The 192-square-foot living room arrangement centers around a set of furniture that folds, shifts, slides, and hides.
A couple constructed the 730-square-foot yurt outside of Portland, Oregon, for just $65,000.
The apartment utilizes all the tiny home tricks—built-in storage, double-duty furniture, loft beds—and then does them one better.
The cabins, which range from a 161-square-foot studio to a 430-square-foot, two-bedroom house, can be tweaked to include specific features like a sauna or bespoke furniture.
Would you be a tiny house landlord?
The Varia system is based around six components—two bases and four accessory tops— that mix and match into more than two dozen different pieces of furniture.
It has an inward-facing built-in lounge area that pulls triple duty with storage under the floor and banquette seating that fold out into a bed.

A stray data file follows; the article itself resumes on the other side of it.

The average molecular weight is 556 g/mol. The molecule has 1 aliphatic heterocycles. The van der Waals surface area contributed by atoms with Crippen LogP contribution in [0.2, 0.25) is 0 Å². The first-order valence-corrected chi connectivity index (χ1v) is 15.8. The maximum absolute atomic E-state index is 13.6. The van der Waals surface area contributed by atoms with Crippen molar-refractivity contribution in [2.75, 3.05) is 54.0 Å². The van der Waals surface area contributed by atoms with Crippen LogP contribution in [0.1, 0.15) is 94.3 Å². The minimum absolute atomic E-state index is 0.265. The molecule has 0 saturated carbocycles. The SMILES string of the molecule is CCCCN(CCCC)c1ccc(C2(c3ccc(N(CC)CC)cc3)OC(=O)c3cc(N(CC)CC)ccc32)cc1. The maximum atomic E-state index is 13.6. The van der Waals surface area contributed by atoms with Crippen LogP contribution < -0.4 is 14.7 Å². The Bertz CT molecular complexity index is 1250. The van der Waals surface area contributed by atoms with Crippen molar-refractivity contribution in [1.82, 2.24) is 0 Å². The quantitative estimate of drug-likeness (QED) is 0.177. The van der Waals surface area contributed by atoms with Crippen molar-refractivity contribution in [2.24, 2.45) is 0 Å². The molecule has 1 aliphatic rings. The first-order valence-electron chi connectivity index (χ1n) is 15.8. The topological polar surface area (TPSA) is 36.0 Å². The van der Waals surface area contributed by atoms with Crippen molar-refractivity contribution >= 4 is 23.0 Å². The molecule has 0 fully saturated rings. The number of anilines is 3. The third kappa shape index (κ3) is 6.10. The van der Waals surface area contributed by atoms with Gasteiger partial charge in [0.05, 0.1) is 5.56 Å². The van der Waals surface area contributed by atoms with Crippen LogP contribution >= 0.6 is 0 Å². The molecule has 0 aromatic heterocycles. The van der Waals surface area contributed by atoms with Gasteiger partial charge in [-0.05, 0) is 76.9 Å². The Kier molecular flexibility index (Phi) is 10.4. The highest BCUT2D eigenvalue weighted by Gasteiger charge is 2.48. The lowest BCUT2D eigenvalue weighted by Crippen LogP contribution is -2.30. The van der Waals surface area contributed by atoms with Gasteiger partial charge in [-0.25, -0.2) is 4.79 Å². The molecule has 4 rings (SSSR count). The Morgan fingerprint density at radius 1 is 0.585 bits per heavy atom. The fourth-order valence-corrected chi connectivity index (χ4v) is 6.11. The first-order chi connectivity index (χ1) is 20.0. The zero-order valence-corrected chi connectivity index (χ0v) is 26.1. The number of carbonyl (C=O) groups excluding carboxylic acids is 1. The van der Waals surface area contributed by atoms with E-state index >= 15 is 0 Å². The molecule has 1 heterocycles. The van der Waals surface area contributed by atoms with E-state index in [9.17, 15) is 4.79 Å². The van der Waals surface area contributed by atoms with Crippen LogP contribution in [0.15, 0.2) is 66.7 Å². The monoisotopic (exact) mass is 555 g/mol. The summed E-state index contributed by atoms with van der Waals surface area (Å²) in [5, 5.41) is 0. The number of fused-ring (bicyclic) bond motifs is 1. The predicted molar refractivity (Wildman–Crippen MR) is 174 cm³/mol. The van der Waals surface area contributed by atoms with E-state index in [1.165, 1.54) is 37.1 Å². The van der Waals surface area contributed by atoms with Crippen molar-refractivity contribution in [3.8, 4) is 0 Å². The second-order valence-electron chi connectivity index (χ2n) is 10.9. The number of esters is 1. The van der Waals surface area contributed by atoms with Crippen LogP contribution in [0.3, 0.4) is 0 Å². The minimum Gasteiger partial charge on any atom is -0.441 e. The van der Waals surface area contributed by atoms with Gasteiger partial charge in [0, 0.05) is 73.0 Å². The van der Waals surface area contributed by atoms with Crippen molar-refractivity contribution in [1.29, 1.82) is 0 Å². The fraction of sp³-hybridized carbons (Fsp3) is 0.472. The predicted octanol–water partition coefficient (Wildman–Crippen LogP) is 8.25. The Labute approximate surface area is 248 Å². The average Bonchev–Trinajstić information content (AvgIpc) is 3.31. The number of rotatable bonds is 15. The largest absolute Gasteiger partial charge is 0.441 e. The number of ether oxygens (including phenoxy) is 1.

Sign up for the Curbed Daily Newsletter
A daily dose of design and real estate news, intel, and eye candy
The prototype for this cabin in Finland uses solar panels and renewable energy to leave zero footprint, all while looking good.
The apartments start with the same features—a bed, living room, bathroom, and kitchenette—but end up in a slightly different layout and color scheme.
While both share the same basic function, there are also big differences, from the overall look and feel to more specific concerns like ease of mobility. For a quick idea of which category is more suited for your needs, take our flowchart quiz.
Zoning regulations for tiny houses vary widely depending on the location, so we went to the experts to find out where it’s actually feasible to build the tiny house of your dreams and what you need to know before you do.